About the only bowl prediction I got right this season was the one where I expressed my notion that Tech was a better team than Clemson. Surprisingly enough, these Tigers agreed, even before the game, that they had little chance of winning. Two years ago in Nashville, a friendly Alabama fan, as we headed for the dump known as Vanderbilt Stadium, asked me who I thought would win. I told him what I thought, which was that Tech would win easily. He was not impressed by the prediction and pointed out to me that Alabama was what we occasionally snicker at, a ‘traditional power.’ His opinion was a little different after the game. I was asked the same question by a Clemson fan, and I again told him what I thought, which was that Tech would win by 20 (I was not quite so sanguine about our chances last year). Virginia Tech’s position in the college football pecking order has changed a bit in two years, as this Clemson gentleman agreed with me totally in that we were the better team and should win easily, which we did.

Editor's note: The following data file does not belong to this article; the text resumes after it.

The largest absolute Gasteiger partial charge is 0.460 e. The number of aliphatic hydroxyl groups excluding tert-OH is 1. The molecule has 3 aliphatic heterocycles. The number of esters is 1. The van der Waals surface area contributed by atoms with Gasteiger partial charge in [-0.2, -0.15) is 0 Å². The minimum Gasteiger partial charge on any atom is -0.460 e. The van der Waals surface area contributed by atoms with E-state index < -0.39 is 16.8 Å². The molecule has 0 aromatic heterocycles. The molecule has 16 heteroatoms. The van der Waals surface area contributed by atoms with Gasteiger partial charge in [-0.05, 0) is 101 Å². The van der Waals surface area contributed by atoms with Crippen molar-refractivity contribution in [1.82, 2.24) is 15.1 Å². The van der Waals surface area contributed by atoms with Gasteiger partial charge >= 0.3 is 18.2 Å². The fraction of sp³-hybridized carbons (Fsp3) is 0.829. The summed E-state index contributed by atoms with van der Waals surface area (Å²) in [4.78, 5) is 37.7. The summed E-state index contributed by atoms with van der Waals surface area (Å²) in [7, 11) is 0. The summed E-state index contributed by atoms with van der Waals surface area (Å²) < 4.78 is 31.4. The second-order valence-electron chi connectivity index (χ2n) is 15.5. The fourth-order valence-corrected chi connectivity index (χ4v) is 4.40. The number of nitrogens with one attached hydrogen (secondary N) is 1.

One of the newspapers I collected on the trip home said that the difference between the 6th and the 16th ranked teams was three touchdowns, and so it was. We were just a little better in all aspects of the game. Tommy Bowden said in another of the game articles that we have the total package and he is right. Tech belonged in a BCS bowl and showed why (later that evening we were watching as Oregon State’s Dennis Erickson provided one of the purest examples of RUTS I have ever seen, going for two against an obviously out-manned Notre Dame while holding a 25-3 lead. Erickson is to be congratulated for demonstrating such contempt for the Irish and rubbing in the fact that they did not belong. One doesn’t often see such a brazen example of RUTS, or a more enjoyable one). There will be much wringing of hands over the next week or so as Mike wrestles with The Decision (if somebody offers me that much money I am down the road). No MV means we might not be playing in the Rose Bowl next year, but the program is bigger than one player and we will survive quite nicely, thank you.